AOC blames Trump for now-infamous photos of her grandma’s disgraceful living conditions

In the aftermath of a minor bit of hypocrisy regarding Democratic Rep. Alexandria Ocasio-Cortez of New York allegedly parking her Tesla illegally outside of a Whole Foods within walking distance of her luxury apartment, podcaster Uzair Younus had a bit of fun with the idea of someone being persnickety about a democratic socialist getting a little bit of money and using it.

“Congresswoman @AOC earns $174,000 a year and uses her salary to buy a Tesla Model 3 and rents an apartment in a building where studios rent for $2,000 a month,” he said in a quote tweet on May 19.

“Oh my! What an absolutely insane scandal! #TeslaGate,” he added, followed by a short line of those generally insufferable contemptibly-laughing-at-your-stupidity emojis.

I know Twitter is a time-sensitive platform and he who snoozeth loseth. However, when it comes to owning the conservatives regarding how AOC disposes of her wealth, if only Younus had waited exactly two weeks.

On Wednesday, Ocasio-Cortez took to Twitter to post pictures of her grandmother living in squalor back in Puerto Rico because Hurricane Maria damaged her house in 2017 and it hadn’t been repaired — in part, she claimed, because of the post-hurricane recovery package put together by then-President Donald Trump.

When those photos became infamous and many noted that maybe a well-remunerated member of Congress — with the Tesla, the apartment and the Whole Foods, mind you — could have sent her grandmother a little money, AOC countered that her grandmother was fine, that such criticism ignored cultural mores and diminished the fact Puerto Rico was still a “colony.”

In the original tweet, Ocasio-Cortez wrote, “Just over a week ago, my abuela fell ill. I went to Puerto Rico to see her- my 1st time in a year+ bc of COVID. This is her home. Hurricane María relief hasn’t arrived. Trump blocked relief $ for PR. People are being forced to flee ancestral homes, & developers are taking them.”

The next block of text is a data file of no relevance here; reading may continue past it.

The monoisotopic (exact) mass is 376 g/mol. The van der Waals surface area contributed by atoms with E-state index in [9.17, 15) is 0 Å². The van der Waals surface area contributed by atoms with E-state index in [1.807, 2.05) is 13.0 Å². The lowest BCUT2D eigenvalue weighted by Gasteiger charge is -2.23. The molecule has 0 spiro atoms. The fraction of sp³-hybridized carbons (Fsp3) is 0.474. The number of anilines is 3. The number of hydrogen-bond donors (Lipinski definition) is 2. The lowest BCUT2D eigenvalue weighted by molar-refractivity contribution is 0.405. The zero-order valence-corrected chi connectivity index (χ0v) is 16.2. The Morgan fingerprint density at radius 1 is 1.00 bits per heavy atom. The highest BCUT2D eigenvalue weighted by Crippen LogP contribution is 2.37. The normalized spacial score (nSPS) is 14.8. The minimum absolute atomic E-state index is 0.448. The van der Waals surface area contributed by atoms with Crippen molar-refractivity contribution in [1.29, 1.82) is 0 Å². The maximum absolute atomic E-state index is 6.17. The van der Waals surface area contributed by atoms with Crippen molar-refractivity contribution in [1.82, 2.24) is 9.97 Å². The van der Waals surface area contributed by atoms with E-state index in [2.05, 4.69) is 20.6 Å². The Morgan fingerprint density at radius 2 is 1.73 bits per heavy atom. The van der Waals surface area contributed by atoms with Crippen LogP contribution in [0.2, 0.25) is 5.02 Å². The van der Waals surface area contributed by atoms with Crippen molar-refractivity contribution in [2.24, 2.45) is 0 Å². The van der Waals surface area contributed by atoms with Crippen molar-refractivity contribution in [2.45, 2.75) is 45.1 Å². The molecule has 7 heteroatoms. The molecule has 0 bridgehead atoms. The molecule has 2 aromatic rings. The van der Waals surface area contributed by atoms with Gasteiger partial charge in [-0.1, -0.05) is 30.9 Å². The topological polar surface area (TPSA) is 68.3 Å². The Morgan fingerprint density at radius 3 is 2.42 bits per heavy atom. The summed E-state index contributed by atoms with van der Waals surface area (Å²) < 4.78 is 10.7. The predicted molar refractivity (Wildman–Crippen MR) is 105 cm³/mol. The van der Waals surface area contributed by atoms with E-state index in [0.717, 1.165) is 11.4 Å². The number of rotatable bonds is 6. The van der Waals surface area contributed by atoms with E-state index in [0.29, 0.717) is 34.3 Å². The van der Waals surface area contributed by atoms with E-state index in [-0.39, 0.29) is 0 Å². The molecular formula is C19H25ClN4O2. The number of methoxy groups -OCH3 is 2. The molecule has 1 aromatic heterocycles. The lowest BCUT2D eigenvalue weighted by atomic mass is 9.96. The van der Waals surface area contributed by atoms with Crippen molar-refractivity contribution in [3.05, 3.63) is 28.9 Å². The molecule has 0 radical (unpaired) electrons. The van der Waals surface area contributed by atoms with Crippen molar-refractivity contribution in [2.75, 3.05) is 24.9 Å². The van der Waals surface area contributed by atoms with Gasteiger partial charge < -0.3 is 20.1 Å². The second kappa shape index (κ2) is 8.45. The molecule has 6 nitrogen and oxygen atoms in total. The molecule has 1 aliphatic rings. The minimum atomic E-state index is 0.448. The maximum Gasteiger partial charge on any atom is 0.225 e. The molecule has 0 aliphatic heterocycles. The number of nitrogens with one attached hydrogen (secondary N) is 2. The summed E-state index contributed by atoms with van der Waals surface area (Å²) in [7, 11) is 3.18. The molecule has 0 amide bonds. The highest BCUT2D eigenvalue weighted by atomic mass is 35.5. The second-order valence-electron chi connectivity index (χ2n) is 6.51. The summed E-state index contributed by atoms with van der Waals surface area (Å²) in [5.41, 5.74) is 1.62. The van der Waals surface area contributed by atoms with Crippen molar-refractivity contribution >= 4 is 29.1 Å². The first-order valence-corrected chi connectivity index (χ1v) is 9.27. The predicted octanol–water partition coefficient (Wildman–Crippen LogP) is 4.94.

Included were pictures of a demolished ceiling, buckets on the floor and little furniture to be seen.

“We immediately got to work reaching out to community advocates and leaders and following the money,” Ocasio-Cortez said in a subsequent tweet.

Assuming she’s been down to see her grandmother since she’s been in Congress and no relief has yet arrived for a hurricane in 2017, maybe the time for Ocasio-Cortez to sic the hounds of accountability on the Trump administration wasn’t during the Biden administration.

But I digress, because the congresswoman said she found that “[w]hat’s happening to Puerto Ricans is systemic. Much of it can be traced to La Junta, aka the Wall Street-connected fiscal control board that the US gave power to over the island.”

“In the aftermath of María, the Trump admin oversaw two key items: handing millions in public $ to unqualified donor pals (ex Whitefish). The other was to impose extremely difficult eligibility rules for Puerto Ricans, which allowed mass rejections of recovery fund applications.”